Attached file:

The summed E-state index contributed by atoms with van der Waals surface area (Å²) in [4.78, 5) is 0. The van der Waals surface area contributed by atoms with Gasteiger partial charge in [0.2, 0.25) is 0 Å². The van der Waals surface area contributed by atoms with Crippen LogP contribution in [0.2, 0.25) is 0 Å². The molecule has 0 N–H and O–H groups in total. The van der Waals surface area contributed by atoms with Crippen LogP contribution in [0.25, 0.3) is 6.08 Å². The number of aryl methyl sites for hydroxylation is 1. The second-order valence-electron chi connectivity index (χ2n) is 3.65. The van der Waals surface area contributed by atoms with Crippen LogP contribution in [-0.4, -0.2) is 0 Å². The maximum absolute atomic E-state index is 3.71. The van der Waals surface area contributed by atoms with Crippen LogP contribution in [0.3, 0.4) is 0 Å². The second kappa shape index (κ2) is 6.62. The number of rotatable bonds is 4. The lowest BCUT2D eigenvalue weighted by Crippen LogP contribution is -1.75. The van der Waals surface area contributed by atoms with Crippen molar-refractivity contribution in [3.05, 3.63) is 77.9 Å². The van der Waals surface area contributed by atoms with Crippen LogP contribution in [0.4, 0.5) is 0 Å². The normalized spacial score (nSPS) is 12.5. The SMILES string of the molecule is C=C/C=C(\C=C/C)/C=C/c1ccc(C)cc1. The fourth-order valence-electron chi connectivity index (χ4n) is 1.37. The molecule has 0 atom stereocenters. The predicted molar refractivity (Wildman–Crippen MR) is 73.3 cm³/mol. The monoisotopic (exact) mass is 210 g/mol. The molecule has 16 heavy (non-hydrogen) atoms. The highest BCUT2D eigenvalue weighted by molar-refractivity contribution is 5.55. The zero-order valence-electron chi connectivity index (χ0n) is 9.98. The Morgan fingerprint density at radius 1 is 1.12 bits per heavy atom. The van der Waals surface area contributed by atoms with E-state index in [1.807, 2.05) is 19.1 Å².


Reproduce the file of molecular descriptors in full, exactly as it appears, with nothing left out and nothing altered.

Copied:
The summed E-state index contributed by atoms with van der Waals surface area (Å²) in [4.78, 5) is 0. The van der Waals surface area contributed by atoms with Gasteiger partial charge in [0.2, 0.25) is 0 Å². The van der Waals surface area contributed by atoms with Crippen LogP contribution in [0.2, 0.25) is 0 Å². The molecule has 0 N–H and O–H groups in total. The van der Waals surface area contributed by atoms with Crippen LogP contribution in [0.25, 0.3) is 6.08 Å². The number of aryl methyl sites for hydroxylation is 1. The second-order valence-electron chi connectivity index (χ2n) is 3.65. The van der Waals surface area contributed by atoms with Crippen LogP contribution in [-0.4, -0.2) is 0 Å². The maximum absolute atomic E-state index is 3.71. The van der Waals surface area contributed by atoms with Crippen LogP contribution in [0.3, 0.4) is 0 Å². The second kappa shape index (κ2) is 6.62. The number of rotatable bonds is 4. The lowest BCUT2D eigenvalue weighted by Crippen LogP contribution is -1.75. The van der Waals surface area contributed by atoms with Crippen molar-refractivity contribution in [3.05, 3.63) is 77.9 Å². The van der Waals surface area contributed by atoms with Crippen LogP contribution in [0.4, 0.5) is 0 Å². The normalized spacial score (nSPS) is 12.5. The SMILES string of the molecule is C=C/C=C(\C=C/C)/C=C/c1ccc(C)cc1. The fourth-order valence-electron chi connectivity index (χ4n) is 1.37. The molecule has 0 atom stereocenters. The predicted molar refractivity (Wildman–Crippen MR) is 73.3 cm³/mol. The monoisotopic (exact) mass is 210 g/mol. The molecule has 16 heavy (non-hydrogen) atoms. The highest BCUT2D eigenvalue weighted by molar-refractivity contribution is 5.55. The zero-order valence-electron chi connectivity index (χ0n) is 9.98. The Morgan fingerprint density at radius 1 is 1.12 bits per heavy atom. The van der Waals surface area contributed by atoms with E-state index in [1.807, 2.05) is 19.1 Å².